The full text of this Article may be found here.
31 Fordham Intell. Prop. Media & Ent. L.J. 792 (2021).
Article by Sari Mazzurco*
he online platform political economy—that is, the interrelationship of economic and political power in the exchange of online services for personal information—has endowed platforms with overwhelming power to determine consumers’ information privacy. Mainstream legal scholarship on information privacy has focused largely on an economic problem: individual consumers do not obtain their “optimal” level of privacy due to a bevy of market failures. This Article presents the political issue: that platforms’ hegemonic control over consumers’ information privacy renders the rules they impose illegitimate from a democratic perspective. It argues platform hegemony over consumers’ information privacy is a political problem, in the first instance, due to the social foundations of normative information privacy and the social character of personal information. Although issues affecting society in this manner are typically met with government intervention—through the promulgation of law—or class-action litigation, neither of these safeguards have effectively protected consumers’ information privacy. Rather than empower consumers to determine information privacy norms and how to protect them, the law’s reliance on platform self-regulation through notice and consent has empowered platforms to make these determinations unilaterally.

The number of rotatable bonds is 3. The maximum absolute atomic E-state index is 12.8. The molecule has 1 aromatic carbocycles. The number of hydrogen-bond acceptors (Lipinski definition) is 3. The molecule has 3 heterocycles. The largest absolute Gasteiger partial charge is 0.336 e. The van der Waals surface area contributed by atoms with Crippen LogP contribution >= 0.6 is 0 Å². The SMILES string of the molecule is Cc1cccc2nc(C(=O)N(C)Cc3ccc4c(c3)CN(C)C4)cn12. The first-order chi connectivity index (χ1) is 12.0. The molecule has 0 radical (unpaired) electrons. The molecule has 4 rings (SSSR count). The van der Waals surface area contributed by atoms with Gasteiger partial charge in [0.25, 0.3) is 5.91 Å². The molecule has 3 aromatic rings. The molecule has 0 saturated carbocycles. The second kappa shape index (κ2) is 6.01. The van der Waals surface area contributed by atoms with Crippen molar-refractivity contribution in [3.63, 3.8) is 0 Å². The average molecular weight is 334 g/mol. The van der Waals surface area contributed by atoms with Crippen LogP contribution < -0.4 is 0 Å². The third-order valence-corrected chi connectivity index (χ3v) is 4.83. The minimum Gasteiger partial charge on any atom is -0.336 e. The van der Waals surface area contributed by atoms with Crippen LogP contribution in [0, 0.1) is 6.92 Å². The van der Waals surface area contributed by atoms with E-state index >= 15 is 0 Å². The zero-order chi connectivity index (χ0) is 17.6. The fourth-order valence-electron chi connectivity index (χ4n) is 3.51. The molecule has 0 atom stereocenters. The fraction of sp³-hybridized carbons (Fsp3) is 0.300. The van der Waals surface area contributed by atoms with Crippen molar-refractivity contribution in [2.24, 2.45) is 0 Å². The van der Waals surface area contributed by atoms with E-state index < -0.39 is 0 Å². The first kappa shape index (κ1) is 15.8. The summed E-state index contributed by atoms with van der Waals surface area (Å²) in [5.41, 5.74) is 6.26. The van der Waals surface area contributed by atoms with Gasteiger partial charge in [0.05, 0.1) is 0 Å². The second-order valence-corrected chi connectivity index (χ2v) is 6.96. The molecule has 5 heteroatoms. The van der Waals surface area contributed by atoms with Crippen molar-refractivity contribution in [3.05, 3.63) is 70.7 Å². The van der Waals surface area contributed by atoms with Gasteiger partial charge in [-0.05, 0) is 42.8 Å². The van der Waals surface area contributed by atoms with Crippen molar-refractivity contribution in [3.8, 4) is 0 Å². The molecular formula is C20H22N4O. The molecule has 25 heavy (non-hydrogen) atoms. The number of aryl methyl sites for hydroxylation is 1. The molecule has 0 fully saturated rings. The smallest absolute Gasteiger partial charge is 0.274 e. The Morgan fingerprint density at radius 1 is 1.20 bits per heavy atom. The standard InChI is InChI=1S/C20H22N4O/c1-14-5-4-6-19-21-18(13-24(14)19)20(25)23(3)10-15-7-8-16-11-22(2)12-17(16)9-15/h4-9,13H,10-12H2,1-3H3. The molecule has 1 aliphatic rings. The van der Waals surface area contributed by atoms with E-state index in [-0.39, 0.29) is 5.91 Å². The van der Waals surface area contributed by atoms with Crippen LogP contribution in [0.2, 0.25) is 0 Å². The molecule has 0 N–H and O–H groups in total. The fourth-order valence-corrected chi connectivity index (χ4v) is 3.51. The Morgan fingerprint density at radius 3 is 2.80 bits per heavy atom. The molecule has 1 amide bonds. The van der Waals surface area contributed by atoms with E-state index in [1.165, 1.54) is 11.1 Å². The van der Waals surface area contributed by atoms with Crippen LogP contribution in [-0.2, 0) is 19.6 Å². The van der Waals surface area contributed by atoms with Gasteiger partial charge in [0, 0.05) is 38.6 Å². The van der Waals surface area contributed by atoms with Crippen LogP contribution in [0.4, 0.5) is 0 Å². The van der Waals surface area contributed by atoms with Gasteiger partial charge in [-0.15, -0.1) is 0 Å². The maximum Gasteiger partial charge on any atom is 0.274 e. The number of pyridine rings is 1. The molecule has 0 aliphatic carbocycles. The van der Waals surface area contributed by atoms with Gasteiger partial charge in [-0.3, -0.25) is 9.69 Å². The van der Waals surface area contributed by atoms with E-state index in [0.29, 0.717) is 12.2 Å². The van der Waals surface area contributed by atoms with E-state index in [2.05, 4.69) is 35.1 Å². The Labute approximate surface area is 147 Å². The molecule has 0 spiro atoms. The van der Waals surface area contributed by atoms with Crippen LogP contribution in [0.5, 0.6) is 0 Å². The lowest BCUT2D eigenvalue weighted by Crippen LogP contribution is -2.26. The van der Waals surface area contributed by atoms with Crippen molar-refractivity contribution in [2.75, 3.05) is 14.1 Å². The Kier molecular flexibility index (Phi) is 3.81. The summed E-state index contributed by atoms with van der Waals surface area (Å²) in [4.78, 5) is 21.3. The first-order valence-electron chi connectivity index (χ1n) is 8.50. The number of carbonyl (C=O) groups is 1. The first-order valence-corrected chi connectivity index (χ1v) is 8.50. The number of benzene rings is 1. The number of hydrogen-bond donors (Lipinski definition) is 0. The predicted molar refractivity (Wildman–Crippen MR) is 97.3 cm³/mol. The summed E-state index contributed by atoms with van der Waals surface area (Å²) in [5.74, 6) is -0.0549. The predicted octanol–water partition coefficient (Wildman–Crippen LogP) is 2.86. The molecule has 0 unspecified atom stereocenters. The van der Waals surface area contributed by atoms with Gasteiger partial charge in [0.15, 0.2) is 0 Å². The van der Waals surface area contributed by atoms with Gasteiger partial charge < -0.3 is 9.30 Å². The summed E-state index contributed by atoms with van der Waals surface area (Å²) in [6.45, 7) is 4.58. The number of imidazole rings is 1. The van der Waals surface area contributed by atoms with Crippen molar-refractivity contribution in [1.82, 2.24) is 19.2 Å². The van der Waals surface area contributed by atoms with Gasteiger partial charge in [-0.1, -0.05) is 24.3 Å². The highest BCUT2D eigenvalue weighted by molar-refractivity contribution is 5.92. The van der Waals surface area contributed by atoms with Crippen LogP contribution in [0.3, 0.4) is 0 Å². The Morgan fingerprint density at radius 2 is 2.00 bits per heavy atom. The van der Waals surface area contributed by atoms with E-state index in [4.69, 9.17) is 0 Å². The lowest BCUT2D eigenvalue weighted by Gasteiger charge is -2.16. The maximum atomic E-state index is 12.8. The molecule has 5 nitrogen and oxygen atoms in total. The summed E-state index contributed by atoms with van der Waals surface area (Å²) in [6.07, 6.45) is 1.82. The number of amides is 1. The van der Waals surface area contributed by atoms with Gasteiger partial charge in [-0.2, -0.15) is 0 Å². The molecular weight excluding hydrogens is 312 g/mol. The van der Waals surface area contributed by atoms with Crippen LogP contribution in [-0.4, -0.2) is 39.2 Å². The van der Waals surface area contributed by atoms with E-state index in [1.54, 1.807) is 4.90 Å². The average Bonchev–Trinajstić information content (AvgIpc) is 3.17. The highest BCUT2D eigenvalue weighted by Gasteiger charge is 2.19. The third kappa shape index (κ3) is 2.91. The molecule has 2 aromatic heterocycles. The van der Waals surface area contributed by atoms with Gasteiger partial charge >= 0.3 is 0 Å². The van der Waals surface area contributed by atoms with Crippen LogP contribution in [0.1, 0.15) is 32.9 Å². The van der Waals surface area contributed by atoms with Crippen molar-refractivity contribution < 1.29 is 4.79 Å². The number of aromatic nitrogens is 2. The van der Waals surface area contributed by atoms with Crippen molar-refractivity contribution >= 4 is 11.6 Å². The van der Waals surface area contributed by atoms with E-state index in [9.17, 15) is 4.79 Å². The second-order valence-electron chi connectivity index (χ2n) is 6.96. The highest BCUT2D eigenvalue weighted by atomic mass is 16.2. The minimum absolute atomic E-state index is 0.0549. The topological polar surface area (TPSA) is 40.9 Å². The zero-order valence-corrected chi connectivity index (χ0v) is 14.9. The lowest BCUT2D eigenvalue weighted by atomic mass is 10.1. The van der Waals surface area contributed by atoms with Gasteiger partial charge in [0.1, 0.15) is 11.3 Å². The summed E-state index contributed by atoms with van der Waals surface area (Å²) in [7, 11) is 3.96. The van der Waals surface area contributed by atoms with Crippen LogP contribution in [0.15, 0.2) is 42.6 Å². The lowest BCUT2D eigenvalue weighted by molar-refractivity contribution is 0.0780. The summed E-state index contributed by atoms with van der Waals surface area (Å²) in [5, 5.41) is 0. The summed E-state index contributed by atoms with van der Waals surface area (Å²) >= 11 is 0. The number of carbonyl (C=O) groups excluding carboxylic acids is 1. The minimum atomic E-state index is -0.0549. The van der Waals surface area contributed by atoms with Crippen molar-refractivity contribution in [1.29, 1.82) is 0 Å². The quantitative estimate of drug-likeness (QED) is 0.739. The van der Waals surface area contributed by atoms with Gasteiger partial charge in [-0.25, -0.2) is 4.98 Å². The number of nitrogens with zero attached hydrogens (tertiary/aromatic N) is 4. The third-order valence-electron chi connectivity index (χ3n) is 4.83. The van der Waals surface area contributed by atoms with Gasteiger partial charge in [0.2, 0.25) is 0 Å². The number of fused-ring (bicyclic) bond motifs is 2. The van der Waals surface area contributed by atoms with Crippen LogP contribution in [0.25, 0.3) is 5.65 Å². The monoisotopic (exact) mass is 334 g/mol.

Given the government’s failure to regulate effectively the platform political economy, this Article proposes an alternative to government action. Specifically, this Article contends that the existing private governance of information privacy ought to strive for democratic legitimacy. This Article draws an analogy between the platform political economy and the labor political economy of the early twentieth century and proposes that concepts and mechanisms from industrial democracy, which sought to legitimate workplace decision-making can serve as a toolkit for the legitimation of information privacy rules.
* Ph.D. Candidate at Yale Law School and Resident Fellow at the Yale Information Society Project. I would like to thank Professor Robert Post, Professor Jack Balkin, Professor Amy Kapczynski, Professor Alvin Kelvorick, Luke Herrine, Kenneth Khoo, Sanjayan Rajasingham, Samantha Grayman, Mitchell Johnston, Omar Shehabi, members of the Information Society Project community, including Christina Spiesel, Ximena Benavides, Przemyslaw Palka, and Michael Karanicolas, and participants in the Media Law & Policy Scholars Conference (2021), including Elettra Bietti, for their helpful feedback and comments.